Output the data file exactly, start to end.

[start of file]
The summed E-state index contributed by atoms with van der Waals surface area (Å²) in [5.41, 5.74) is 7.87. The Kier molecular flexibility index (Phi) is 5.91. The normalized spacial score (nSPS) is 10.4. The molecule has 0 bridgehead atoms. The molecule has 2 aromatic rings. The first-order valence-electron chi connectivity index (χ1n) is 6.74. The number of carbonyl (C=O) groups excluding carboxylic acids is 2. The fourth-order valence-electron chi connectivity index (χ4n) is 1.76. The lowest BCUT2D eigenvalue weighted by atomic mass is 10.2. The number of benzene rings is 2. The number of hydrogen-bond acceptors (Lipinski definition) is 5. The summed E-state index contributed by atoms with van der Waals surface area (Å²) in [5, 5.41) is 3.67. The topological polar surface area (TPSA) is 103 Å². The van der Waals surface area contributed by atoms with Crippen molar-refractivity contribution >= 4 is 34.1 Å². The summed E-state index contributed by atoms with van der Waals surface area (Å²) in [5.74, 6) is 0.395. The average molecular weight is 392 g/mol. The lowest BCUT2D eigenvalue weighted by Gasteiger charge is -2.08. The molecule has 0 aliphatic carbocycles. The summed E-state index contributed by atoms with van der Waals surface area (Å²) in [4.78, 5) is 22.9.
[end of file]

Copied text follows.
The summed E-state index contributed by atoms with van der Waals surface area (Å²) in [5.41, 5.74) is 7.87. The Kier molecular flexibility index (Phi) is 5.91. The normalized spacial score (nSPS) is 10.4. The molecule has 0 bridgehead atoms. The molecule has 2 aromatic rings. The first-order valence-electron chi connectivity index (χ1n) is 6.74. The number of carbonyl (C=O) groups excluding carboxylic acids is 2. The fourth-order valence-electron chi connectivity index (χ4n) is 1.76. The lowest BCUT2D eigenvalue weighted by atomic mass is 10.2. The number of benzene rings is 2. The number of hydrogen-bond acceptors (Lipinski definition) is 5. The summed E-state index contributed by atoms with van der Waals surface area (Å²) in [5, 5.41) is 3.67. The topological polar surface area (TPSA) is 103 Å². The van der Waals surface area contributed by atoms with Crippen molar-refractivity contribution >= 4 is 34.1 Å². The summed E-state index contributed by atoms with van der Waals surface area (Å²) in [5.74, 6) is 0.395. The average molecular weight is 392 g/mol. The lowest BCUT2D eigenvalue weighted by Gasteiger charge is -2.08. The molecule has 0 aliphatic carbocycles. The summed E-state index contributed by atoms with van der Waals surface area (Å²) in [4.78, 5) is 22.9.